Two genes used in the research, the antigen of diphtheria and that of the whooping cough, came from the Italian research laboratory Biocine, associated with the North American pharmaceutical company Chiron. The genes are the property of this association, and if the vaccine proves to be efficient and safe in humans, it will be necessary to discuss patents.For Luciana, this should not stop the studies. “The discussion about patents is world matter, very controversial and it is not closed yet. Besides this, the philosophy of the project is to create a vaccine that makes the process of immunization easier. With only one vaccine, applied to newly born babies at a moment when nearly all women, even in the farthest and most rural areas of the country, have access to a hospital or health center at the time of child birth, we can immunize the children against four illnesses.” The measure would generate an economy in the immense cost of the vaccination campaigns and would avoid the re-enforcement doses, something which the rural population and those with large families don’t always manage to comply.
The researcher sums up the proposals in a sentence: “The attempt with BCG-DPT is to make an effective and cheap vaccine, with fewer side effects, that reaches a greater proportion of the population.” She explains that the component against the whooping cough is a little reactogenic (it provokes a local reaction) and that there is already in the developed countries another type of vaccine against whooping cough, though it is much more expensive than the one used in Brazil. The vaccine of recombined BCG will be safer and will not have an additional cost.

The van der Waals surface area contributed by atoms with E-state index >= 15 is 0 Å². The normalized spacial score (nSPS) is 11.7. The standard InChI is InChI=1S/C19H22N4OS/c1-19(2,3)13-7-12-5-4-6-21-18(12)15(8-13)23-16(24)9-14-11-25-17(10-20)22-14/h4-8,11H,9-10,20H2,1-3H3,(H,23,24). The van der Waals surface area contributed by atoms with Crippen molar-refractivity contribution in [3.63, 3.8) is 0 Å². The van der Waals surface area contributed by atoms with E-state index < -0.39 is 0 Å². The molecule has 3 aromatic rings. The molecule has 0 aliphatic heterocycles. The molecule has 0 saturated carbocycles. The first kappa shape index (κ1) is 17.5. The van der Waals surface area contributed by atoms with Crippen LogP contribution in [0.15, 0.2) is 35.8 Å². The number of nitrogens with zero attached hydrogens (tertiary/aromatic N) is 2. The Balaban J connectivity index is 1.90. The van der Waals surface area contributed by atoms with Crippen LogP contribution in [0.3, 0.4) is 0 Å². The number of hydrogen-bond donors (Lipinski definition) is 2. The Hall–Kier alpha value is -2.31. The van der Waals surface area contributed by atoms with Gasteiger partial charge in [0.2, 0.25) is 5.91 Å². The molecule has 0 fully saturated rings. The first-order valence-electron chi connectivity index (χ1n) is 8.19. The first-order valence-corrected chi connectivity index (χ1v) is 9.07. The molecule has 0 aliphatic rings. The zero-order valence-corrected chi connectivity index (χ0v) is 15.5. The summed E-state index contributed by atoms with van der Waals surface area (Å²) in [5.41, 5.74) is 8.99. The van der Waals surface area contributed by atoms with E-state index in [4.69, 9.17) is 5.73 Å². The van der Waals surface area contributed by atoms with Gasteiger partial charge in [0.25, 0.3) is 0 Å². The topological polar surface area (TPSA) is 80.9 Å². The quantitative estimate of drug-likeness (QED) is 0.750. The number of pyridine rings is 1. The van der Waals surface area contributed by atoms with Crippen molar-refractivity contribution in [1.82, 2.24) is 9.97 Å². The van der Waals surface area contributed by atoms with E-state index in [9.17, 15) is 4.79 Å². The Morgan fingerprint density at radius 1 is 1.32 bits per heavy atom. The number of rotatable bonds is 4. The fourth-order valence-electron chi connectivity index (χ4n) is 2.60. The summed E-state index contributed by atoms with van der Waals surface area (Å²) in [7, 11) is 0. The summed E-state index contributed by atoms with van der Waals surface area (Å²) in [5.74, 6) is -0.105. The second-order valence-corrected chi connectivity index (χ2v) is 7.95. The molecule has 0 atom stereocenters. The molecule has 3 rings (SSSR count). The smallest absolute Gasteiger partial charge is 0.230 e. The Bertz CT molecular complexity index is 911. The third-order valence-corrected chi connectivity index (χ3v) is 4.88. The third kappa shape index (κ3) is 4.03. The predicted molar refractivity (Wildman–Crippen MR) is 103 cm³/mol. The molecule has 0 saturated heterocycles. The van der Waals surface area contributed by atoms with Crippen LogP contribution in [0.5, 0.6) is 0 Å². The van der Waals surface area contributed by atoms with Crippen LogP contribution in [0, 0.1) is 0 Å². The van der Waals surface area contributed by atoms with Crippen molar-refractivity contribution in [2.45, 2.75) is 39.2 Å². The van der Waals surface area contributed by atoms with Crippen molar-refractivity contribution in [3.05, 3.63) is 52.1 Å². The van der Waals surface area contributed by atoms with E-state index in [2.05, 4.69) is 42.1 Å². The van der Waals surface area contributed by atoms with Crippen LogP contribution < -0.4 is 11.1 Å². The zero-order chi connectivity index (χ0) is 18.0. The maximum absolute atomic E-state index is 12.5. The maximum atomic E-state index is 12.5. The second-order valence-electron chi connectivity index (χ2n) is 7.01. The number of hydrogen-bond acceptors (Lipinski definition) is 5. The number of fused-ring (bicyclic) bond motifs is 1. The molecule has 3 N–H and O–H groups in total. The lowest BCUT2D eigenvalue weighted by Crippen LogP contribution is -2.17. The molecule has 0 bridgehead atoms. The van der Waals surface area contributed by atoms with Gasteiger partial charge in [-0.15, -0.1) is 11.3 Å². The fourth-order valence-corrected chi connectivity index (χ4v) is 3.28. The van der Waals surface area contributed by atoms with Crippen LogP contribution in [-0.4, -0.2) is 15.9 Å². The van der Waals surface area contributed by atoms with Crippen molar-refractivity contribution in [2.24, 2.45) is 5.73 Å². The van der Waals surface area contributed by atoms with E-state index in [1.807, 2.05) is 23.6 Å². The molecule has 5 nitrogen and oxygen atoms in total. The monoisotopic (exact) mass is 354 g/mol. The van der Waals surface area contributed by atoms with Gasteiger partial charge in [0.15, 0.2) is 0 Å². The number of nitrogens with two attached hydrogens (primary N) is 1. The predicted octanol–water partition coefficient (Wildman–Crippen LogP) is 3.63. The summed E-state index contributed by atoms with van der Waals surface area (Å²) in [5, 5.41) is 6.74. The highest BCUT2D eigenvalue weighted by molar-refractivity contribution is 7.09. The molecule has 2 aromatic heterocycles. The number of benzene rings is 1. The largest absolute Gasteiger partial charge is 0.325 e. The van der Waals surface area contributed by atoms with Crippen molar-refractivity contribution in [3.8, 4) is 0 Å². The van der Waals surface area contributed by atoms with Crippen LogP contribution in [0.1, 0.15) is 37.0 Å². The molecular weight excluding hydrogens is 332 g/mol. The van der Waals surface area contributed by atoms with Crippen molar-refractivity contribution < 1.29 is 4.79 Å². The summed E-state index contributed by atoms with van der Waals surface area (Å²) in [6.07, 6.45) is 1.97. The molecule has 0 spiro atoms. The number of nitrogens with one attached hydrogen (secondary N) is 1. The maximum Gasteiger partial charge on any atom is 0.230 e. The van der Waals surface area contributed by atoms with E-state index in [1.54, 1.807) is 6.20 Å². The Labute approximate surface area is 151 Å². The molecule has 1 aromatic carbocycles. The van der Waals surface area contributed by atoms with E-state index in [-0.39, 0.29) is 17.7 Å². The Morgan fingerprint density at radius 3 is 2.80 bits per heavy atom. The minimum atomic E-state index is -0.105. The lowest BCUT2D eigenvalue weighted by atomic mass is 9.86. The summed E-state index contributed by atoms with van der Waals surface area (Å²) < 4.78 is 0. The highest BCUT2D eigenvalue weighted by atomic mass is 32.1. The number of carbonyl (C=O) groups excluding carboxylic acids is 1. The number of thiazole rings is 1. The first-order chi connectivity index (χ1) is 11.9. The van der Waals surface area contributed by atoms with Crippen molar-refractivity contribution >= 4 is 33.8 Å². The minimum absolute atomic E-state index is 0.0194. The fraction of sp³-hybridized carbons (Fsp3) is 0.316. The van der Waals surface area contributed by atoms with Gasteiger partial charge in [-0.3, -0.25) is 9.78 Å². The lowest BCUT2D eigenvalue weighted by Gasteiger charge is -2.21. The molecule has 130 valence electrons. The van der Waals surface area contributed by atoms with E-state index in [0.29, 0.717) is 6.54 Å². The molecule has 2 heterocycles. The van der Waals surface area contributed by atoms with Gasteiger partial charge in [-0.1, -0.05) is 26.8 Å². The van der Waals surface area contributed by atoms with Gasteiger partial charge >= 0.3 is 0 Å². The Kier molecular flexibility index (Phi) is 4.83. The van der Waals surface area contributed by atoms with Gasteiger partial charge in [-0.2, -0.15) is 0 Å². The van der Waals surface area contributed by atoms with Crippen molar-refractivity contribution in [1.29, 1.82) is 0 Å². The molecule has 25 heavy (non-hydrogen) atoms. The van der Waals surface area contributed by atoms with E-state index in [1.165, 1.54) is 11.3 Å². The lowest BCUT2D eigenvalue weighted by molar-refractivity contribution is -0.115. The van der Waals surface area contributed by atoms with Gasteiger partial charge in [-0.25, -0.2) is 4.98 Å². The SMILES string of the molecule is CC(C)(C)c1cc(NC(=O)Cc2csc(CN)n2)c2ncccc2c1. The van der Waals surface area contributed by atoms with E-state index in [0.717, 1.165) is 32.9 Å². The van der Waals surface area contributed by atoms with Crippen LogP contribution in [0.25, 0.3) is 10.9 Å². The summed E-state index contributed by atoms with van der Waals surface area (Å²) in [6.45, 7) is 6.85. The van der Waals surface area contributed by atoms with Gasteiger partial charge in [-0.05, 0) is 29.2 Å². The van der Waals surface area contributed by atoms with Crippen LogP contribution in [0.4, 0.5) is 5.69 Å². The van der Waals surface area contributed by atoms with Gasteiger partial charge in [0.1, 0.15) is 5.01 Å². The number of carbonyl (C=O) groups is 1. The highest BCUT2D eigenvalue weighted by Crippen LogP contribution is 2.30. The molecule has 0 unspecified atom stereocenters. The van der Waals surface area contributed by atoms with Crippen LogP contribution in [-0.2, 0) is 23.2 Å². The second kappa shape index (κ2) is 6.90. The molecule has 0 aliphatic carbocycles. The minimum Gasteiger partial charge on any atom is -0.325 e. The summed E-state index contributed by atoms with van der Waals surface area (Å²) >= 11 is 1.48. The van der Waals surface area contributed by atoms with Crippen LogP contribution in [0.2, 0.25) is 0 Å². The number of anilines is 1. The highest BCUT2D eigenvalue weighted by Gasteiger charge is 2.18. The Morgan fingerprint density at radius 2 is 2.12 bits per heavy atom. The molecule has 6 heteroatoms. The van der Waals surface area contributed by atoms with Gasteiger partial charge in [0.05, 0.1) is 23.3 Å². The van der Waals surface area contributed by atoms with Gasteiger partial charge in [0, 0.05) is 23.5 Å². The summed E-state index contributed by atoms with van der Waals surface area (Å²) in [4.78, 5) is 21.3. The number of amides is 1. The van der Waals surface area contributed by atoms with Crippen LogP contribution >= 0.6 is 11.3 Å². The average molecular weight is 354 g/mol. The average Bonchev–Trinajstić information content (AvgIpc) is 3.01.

Having finished the first stage successfully, that is having expressed on the BCG antigens of other bacteria and having produced an immune response in mice, the next stage will be to verify if the vaccine continues to be efficient against tuberculosis itself, as it is expected. To verify this, they are already running tests, together with researchers of the School of Medicine of Ribeirão Preto of the University of São Paulo.
Another task is to eliminate from recombined BCG the genes resistant to antibiotics, whose presence in a vaccine always brings the danger that one day they will transfer this resistance to another invading organism. In the laboratory set up for the project in Butantan, they are already looking for a technique to wipe out these genes. The laboratory has biosecurity of level II, required by the National Technical Commission of Biosecurity (CTNBio) to work with this type of bacterium, which has a relative degree of risk. The risk of tuberculosis, for example, is higher. The Butantan Institute is responsible for the premises while FAPESP pays for the air conditioning system and the equipment.
As well as attempting to eliminate the resistant genes within the Butantan Institute itself, with the collaboration of a researcher form the University of Pelotas (RS), Luciana keeps in touch with a New York laboratory where a system of recombined BCG without the gene resistant to the antibiotic is working.
Once these stages have been overcome, there will be new tests on mice and guinea pigs, later on possibly on monkeys, until they get to human beings. Only then will the vaccine be ready for production. The process is long and requires various years of research. For this reason Luciana is already dealing with two new projects. A thematic project that includes a vaccine of recombined BCG against pneumonia, is also being financed by FAPESP, and another of a veterinary vaccine that is a project for the European Union. She believes that the tools developed in these new studies could quicken the conclusion of the quadruple vaccine.
Development of Vaccines of Recombined BCG – DPT (nº 96/11539-0); Modality Regular line of research assistance; Coordinator Dr. Luciana Cezar de Cerqueira Leite – Butantan Institute of the Secretary of health of the State of São Paulo; Investment R$ 124,000.00 and US$ 55,000.00